“You have cancer.” These three words moved our Database and Evaluation Manager into the world of mammograms, biopsies and mastectomies, ushering her into membership of a club she never hoped she would join.
Emily Sullivan is the IT guru at the Wisconsin Women’s Health Foundation (WWHF). A software engineer by education, she builds and develops databases for all of our statewide programs. These databases are vital for providing effective data collection, analysis and evaluation for both internal and external reporting. By tracking and inputting specific data, the WWHF can provide qualitative and quantitative analysis of our services which is imperative to producing high quality programs for Wisconsin women. Emily is a jack-of-all trades and has taken on additional roles as a network administrator, software support specialist and general problem solver for all IT related needs for WWHF’s 20+ employees. In her native country of China, she co-founded both the Baobei Foundation and Love Without Boundaries in Shangai, organizations providing live-saving medical care to children in orphanages.
As kind as she is intelligent, Emily exudes warmth and charisma in both her professional and personal life. A loving friend, wife and mother to her spirited 4-year-old daughter Kayla, her world was rocked when she found a lump doing a breast self-exam.
The first time Emily had felt a cancerous breast lump was on a breast model at the office. GrapeVine, one of WWHF’s six statewide programs, uses the breast model to educate women on what a cancerous lump feels like.
In March of 2016, during a self-exam, she felt a lump just like the one on the breast model. An intuitive feeling pushed her to immediately schedule a mammogram with her PCP in May. Several biopsies and a lumpectomy later, Emily was diagnosed with breast cancer on June 20th at only 35 years old.
Emily took breast cancer head on. Testing had found one cancerous tumor but she was waiting for additional biopsy results after an MRI showed a suspicious mass not previously discovered. Doctors suggested a larger lumpectomy would be sufficient until more was known, but her intuition provided another nagging feeling telling Emily otherwise. She opted for a double mastectomy despite her surgeon’s opposition and scheduled the surgery for July 13th. On June 29th, she received results that the tumor found after the MRI was one of the most aggressive forms, triple negative. Her surgeon moved up her scheduled mastectomy a week sooner.
After surgery, genetic testing showed Emily was a high risk for breast and ovarian cancer as she is a carrier of the BRCA1 mutation. Chemotherapy was scheduled for the end of July but a previously known Hepatitis-B diagnosis provided additional concerns and required specialized treatment plans. Hair shaving, wig wearing and pill popping became the new normal in an already hectic routine of juggling the daily demands of parenting a young child. Despite it all, Emily remained positive and optimistic, and never stopped working.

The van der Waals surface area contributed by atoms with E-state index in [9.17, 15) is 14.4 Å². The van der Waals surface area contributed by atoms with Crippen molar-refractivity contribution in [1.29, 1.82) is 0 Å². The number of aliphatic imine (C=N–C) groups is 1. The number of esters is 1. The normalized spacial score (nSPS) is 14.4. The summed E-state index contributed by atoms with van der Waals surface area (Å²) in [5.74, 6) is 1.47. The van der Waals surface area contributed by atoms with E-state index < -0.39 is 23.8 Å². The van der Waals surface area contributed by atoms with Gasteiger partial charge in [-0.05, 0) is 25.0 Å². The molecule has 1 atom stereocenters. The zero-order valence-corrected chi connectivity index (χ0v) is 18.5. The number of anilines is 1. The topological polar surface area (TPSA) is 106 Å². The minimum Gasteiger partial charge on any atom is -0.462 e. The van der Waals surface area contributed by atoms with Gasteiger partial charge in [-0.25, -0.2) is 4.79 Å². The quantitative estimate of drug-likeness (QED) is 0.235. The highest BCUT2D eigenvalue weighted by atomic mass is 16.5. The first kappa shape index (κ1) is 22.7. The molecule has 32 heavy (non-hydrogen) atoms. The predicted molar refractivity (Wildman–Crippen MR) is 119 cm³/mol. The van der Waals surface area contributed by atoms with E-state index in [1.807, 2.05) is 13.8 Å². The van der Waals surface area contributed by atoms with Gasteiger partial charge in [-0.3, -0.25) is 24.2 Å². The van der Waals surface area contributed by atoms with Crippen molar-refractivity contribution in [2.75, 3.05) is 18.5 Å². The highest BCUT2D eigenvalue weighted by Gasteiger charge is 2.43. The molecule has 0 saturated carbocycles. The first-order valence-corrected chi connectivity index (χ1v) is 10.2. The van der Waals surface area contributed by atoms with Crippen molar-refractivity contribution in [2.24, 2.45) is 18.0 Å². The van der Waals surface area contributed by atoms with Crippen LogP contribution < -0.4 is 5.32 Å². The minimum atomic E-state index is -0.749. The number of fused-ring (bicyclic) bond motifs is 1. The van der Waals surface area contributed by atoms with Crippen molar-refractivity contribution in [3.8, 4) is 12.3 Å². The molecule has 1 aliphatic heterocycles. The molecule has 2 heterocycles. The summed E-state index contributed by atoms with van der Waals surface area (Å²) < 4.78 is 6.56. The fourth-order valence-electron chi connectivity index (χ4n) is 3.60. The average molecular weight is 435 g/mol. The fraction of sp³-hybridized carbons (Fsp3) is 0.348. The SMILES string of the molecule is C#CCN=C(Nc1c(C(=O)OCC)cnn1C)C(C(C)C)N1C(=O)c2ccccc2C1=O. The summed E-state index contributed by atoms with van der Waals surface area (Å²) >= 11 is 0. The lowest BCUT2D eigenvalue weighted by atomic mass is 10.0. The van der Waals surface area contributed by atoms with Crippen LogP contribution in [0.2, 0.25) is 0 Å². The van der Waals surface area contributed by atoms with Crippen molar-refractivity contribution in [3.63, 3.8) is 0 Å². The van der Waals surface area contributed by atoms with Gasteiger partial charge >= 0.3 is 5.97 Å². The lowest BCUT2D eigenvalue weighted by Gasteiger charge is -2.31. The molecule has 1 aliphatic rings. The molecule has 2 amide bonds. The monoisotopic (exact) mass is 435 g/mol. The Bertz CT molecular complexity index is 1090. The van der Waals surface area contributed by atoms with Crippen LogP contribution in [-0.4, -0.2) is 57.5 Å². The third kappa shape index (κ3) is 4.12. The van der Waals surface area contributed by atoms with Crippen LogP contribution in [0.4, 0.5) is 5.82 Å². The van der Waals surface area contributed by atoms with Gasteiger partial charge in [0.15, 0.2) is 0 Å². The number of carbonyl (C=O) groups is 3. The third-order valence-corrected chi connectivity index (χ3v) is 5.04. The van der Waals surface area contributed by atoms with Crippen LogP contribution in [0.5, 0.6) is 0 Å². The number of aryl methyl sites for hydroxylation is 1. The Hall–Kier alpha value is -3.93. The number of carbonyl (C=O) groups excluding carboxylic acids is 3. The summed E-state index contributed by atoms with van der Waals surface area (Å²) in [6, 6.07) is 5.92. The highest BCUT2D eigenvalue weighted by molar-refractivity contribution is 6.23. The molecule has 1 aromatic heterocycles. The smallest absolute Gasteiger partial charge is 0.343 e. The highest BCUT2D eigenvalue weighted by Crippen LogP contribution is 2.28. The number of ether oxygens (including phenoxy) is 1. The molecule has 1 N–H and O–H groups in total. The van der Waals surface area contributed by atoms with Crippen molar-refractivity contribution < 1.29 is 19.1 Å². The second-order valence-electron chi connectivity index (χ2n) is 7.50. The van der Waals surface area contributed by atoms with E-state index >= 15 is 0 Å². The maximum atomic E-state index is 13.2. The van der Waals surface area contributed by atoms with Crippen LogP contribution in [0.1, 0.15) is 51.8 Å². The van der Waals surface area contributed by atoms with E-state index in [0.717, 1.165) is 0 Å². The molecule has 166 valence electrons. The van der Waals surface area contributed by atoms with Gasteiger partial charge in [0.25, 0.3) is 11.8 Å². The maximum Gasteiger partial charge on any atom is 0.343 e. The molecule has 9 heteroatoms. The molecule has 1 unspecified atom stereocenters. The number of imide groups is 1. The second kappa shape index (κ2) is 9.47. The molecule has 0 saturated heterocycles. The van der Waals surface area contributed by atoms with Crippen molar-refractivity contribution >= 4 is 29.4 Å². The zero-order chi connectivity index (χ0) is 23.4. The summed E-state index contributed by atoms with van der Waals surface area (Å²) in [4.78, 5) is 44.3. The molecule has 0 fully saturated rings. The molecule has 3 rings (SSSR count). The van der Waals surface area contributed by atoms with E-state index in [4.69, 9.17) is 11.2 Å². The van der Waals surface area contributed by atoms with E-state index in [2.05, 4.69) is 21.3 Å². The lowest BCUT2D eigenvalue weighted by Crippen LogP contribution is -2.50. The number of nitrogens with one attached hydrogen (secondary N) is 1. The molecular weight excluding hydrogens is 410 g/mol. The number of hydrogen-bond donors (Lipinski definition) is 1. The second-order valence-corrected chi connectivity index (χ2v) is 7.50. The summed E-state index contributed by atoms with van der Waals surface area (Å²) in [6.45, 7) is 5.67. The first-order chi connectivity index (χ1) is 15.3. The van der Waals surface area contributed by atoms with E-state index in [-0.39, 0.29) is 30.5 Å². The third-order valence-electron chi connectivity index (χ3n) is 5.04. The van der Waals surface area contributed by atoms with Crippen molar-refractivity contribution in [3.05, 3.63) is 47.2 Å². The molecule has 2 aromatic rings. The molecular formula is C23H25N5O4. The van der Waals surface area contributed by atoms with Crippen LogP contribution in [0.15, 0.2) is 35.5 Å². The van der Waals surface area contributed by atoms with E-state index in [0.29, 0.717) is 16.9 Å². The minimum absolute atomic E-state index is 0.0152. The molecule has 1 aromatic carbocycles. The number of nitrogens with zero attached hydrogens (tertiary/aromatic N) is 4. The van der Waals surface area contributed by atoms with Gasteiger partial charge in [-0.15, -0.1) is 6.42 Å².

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There was much deliberation about sharing Emily’s Story. At the Wisconsin Women’s Health Foundation we have seen the positive impacts of health education and early detection through our programs and outreach and have heard the lifesaving stories from women we support. But this time, the story was from our co-worker, our friend, our family. Behind the scenes, internal conversations questioned whether we should or would share. One person had a strong conviction that there was no should or would, there was only must. We must share. That person was Emily.
Emily wanted to share her story to provide clarity to the importance of early detection and empower women to take control of their healthcare. She wants to use her diagnosis as a platform and has three powerful reminders for all of us:
Emily directly contributes finding the lump in her breast to the health education she received from one of WWHF’s GrapeVine Sessions on Breast Cancer. Because she knew what to look for, she found a lump that even medical testing did not. Knowledge is power, arm yourself.
Don’t be afraid to trust your intuition. Seek the advice of medical professionals and trust that they have your best interest at heart, but don’t be afraid to ask questions. You are the best advocate for your health, use your voice.
Because the recommendation is to start having mammograms at age 40, Emily may not have discovered a problem until 5 years later. By that time her Grade 3 cancer cells could have claimed more than her health. Early detection saves lives, pay attention to your body and be proactive in your health decisions.
“Thank you for taking the time to read my story. It is personal, but when is cancer not? I am a true believer of our programs at the Wisconsin Women’s Health Foundation and now have personally received the benefit of our services. I hope I can shed some light on the power of health education and the impact early detection can have on your health. I encourage you to listen to your inner voice and be your own health advocate. I didn’t ask to be in the “Breast Buddies” club, but now that I’m here, I hope my story can encourage you to take an active role in supporting women’s health.”Emily
Wishing Emily Well
Before Emily underwent her surgery for her double mastectomy, the staff at WWHF wanted her to know she had our support and fill her mind with happy thoughts, so we made her a video.
This inspiration, filming and editing of this video was created in less than 24 hours. The quality is poor but the sentiment is pure, please don’t hold our feeble videography skills against us 😉